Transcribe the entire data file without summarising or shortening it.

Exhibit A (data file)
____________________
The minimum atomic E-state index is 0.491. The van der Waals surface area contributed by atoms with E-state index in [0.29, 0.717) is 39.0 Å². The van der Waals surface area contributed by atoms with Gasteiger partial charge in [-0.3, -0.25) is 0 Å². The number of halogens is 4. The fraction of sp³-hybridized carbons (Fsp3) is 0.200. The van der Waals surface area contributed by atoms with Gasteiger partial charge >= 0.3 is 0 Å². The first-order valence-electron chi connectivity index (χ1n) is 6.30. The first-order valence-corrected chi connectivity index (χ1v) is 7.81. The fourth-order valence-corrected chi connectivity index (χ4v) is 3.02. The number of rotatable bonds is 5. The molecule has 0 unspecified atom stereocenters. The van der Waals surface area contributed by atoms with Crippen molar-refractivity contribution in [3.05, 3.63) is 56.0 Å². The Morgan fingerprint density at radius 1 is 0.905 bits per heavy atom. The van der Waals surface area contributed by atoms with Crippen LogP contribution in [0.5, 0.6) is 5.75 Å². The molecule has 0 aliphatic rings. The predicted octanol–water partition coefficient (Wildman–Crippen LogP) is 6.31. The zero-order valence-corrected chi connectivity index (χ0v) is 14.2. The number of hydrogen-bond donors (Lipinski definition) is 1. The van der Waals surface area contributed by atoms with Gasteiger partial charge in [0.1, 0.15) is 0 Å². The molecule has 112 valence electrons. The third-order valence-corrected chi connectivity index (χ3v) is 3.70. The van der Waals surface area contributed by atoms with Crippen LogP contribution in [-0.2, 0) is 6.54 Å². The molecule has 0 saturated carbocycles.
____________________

The minimum atomic E-state index is 0.491. The van der Waals surface area contributed by atoms with E-state index in [0.29, 0.717) is 39.0 Å². The van der Waals surface area contributed by atoms with Gasteiger partial charge in [-0.3, -0.25) is 0 Å². The number of halogens is 4. The fraction of sp³-hybridized carbons (Fsp3) is 0.200. The van der Waals surface area contributed by atoms with Gasteiger partial charge >= 0.3 is 0 Å². The first-order valence-electron chi connectivity index (χ1n) is 6.30. The first-order valence-corrected chi connectivity index (χ1v) is 7.81. The fourth-order valence-corrected chi connectivity index (χ4v) is 3.02. The number of rotatable bonds is 5. The molecule has 0 unspecified atom stereocenters. The van der Waals surface area contributed by atoms with Crippen molar-refractivity contribution in [3.05, 3.63) is 56.0 Å². The Morgan fingerprint density at radius 1 is 0.905 bits per heavy atom. The van der Waals surface area contributed by atoms with Crippen LogP contribution in [0.5, 0.6) is 5.75 Å². The molecule has 0 aliphatic rings. The predicted octanol–water partition coefficient (Wildman–Crippen LogP) is 6.31. The zero-order valence-corrected chi connectivity index (χ0v) is 14.2. The number of hydrogen-bond donors (Lipinski definition) is 1. The van der Waals surface area contributed by atoms with Gasteiger partial charge in [0.1, 0.15) is 0 Å². The molecule has 112 valence electrons. The third-order valence-corrected chi connectivity index (χ3v) is 3.70. The van der Waals surface area contributed by atoms with Crippen LogP contribution in [-0.2, 0) is 6.54 Å². The molecule has 0 saturated carbocycles.